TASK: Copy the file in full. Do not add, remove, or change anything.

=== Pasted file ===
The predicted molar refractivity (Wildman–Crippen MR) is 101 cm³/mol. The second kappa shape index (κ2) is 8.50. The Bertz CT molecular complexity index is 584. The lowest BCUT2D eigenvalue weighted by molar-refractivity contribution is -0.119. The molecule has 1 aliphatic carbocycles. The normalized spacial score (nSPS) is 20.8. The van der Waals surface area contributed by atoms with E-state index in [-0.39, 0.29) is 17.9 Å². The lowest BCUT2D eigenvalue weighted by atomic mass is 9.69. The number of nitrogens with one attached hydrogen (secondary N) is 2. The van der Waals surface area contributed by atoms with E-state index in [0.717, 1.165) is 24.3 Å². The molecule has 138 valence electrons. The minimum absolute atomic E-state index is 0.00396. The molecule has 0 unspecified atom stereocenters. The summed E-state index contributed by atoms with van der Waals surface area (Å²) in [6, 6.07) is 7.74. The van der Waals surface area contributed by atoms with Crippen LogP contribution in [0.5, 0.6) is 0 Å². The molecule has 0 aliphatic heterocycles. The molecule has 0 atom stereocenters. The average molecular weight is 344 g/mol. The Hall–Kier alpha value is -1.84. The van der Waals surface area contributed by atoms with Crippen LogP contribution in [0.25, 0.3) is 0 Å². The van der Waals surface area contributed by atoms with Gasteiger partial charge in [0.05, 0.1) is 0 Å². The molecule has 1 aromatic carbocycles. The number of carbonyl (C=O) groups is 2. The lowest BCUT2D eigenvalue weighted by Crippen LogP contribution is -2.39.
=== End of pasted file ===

The predicted molar refractivity (Wildman–Crippen MR) is 101 cm³/mol. The second kappa shape index (κ2) is 8.50. The Bertz CT molecular complexity index is 584. The lowest BCUT2D eigenvalue weighted by molar-refractivity contribution is -0.119. The molecule has 1 aliphatic carbocycles. The normalized spacial score (nSPS) is 20.8. The van der Waals surface area contributed by atoms with E-state index in [-0.39, 0.29) is 17.9 Å². The lowest BCUT2D eigenvalue weighted by atomic mass is 9.69. The number of nitrogens with one attached hydrogen (secondary N) is 2. The van der Waals surface area contributed by atoms with E-state index in [0.717, 1.165) is 24.3 Å². The molecule has 138 valence electrons. The minimum absolute atomic E-state index is 0.00396. The molecule has 0 unspecified atom stereocenters. The summed E-state index contributed by atoms with van der Waals surface area (Å²) in [6, 6.07) is 7.74. The van der Waals surface area contributed by atoms with Crippen LogP contribution in [0.5, 0.6) is 0 Å². The molecule has 0 aliphatic heterocycles. The molecule has 0 atom stereocenters. The average molecular weight is 344 g/mol. The Hall–Kier alpha value is -1.84. The van der Waals surface area contributed by atoms with Crippen LogP contribution in [0.25, 0.3) is 0 Å². The van der Waals surface area contributed by atoms with Gasteiger partial charge in [0.05, 0.1) is 0 Å². The molecule has 1 aromatic carbocycles. The number of carbonyl (C=O) groups is 2. The lowest BCUT2D eigenvalue weighted by Crippen LogP contribution is -2.39.